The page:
This article is concerned with the role of thymic immunity in the development of diabetes experimentally induced by multiple injections of subdiabetogenic doses of streptozocin (STZ). Euthymic + / +, + /nu, and athymic nu/nu mice of CD-1 and BALB/cAJcl origin were studied. Daily intraperitoneal (i.p.) injections of 30 mg /kg body wt of STZ for 5 consecutive days in CD-1 + / + and + /nu mice resulted in hyperglycemia and mononuclear cell infiltrations of islets (insulitis). The CD-1 nu/nu mice developed neither insulitis nor hyperglycemia after the same treatment. In the nu/nu mice, when thymic immunity was restored by thymus grafting, both insulitis and hyperglycemia developed, thus demonstrating that thymic immunity was a prerequisite for the development of insulitis and hyperglycemia. There was a positive correlation among the degrees of thymic immunity, insulitis, and hyperglycemia in CD-1 + /nu,nu/nu with thymus grafts, and nu/nu mice, indicating that thymic immunity may amplify the diabetogenic effect of STZ by eliciting insulitis. In contrast, in BALB/cAJcl mice, a nonsusceptible strain to insulitis, no significant differences in plasma glucose levels were observed between the + /nu and nu/nu or between the nu/nu and thymus-grafted nu/nu mice. Furthermore, no significant difference was found in plasma testosterone levels between the + /nu and nu/nu mice of both CD-1 and BALB/cAJcI origin.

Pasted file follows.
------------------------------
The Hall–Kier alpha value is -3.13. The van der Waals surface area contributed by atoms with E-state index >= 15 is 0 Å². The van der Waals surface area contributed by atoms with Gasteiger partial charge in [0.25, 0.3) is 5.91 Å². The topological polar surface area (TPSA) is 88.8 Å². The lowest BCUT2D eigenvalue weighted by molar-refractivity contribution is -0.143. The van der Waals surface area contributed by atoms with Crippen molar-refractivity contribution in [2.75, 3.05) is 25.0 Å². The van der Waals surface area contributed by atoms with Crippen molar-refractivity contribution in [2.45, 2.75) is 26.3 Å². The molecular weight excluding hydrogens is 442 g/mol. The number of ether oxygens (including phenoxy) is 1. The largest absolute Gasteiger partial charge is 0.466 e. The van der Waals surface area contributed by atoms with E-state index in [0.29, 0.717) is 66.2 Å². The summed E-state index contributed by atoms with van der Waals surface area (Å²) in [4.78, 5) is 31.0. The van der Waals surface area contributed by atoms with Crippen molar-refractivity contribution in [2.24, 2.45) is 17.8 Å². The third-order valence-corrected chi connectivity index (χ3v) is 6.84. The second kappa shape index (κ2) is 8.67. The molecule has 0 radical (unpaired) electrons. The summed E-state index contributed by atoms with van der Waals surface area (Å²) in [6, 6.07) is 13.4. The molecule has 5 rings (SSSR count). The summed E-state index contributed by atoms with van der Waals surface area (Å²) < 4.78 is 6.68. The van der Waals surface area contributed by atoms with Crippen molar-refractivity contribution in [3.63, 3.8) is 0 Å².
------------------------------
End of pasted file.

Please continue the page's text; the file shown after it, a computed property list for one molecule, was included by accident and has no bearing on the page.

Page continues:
In conclusion, our data indicate that thymic immunity enhances the diabetogenic effect of STZ by eliciting insulitis in susceptible mice.

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